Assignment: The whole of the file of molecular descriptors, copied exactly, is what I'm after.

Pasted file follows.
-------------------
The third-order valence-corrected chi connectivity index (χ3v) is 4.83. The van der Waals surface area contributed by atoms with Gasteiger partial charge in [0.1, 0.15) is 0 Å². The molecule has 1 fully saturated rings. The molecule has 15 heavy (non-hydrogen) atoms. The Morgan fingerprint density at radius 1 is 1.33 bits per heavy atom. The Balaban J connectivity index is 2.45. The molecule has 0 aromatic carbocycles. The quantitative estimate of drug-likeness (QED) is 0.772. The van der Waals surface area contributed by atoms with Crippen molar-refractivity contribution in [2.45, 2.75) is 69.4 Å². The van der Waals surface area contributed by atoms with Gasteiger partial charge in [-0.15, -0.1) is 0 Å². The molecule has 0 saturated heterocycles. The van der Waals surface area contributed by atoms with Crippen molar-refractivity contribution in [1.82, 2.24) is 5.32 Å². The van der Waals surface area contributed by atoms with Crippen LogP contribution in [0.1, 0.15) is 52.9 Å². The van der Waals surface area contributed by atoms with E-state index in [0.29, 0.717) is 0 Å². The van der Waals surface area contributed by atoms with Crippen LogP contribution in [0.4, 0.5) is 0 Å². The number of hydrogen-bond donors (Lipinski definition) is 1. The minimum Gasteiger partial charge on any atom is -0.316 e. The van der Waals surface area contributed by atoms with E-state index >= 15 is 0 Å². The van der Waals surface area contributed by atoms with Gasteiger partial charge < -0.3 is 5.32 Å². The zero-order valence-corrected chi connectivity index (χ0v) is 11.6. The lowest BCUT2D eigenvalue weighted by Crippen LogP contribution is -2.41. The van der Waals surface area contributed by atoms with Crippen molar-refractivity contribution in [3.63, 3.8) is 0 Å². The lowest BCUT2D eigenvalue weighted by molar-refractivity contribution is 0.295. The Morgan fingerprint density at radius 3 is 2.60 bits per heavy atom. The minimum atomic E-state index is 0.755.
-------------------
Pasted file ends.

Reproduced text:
The third-order valence-corrected chi connectivity index (χ3v) is 4.83. The van der Waals surface area contributed by atoms with Gasteiger partial charge in [0.1, 0.15) is 0 Å². The molecule has 1 fully saturated rings. The molecule has 15 heavy (non-hydrogen) atoms. The Morgan fingerprint density at radius 1 is 1.33 bits per heavy atom. The Balaban J connectivity index is 2.45. The molecule has 0 aromatic carbocycles. The quantitative estimate of drug-likeness (QED) is 0.772. The van der Waals surface area contributed by atoms with Crippen molar-refractivity contribution in [2.45, 2.75) is 69.4 Å². The van der Waals surface area contributed by atoms with Gasteiger partial charge in [-0.15, -0.1) is 0 Å². The molecule has 0 saturated heterocycles. The van der Waals surface area contributed by atoms with Crippen molar-refractivity contribution in [1.82, 2.24) is 5.32 Å². The van der Waals surface area contributed by atoms with Crippen LogP contribution in [0.1, 0.15) is 52.9 Å². The van der Waals surface area contributed by atoms with E-state index in [0.29, 0.717) is 0 Å². The van der Waals surface area contributed by atoms with Crippen LogP contribution in [0.4, 0.5) is 0 Å². The number of hydrogen-bond donors (Lipinski definition) is 1. The minimum Gasteiger partial charge on any atom is -0.316 e. The van der Waals surface area contributed by atoms with E-state index >= 15 is 0 Å². The van der Waals surface area contributed by atoms with Gasteiger partial charge < -0.3 is 5.32 Å². The zero-order valence-corrected chi connectivity index (χ0v) is 11.6. The lowest BCUT2D eigenvalue weighted by Crippen LogP contribution is -2.41. The van der Waals surface area contributed by atoms with Crippen molar-refractivity contribution in [3.63, 3.8) is 0 Å². The lowest BCUT2D eigenvalue weighted by molar-refractivity contribution is 0.295. The Morgan fingerprint density at radius 3 is 2.60 bits per heavy atom. The minimum atomic E-state index is 0.755.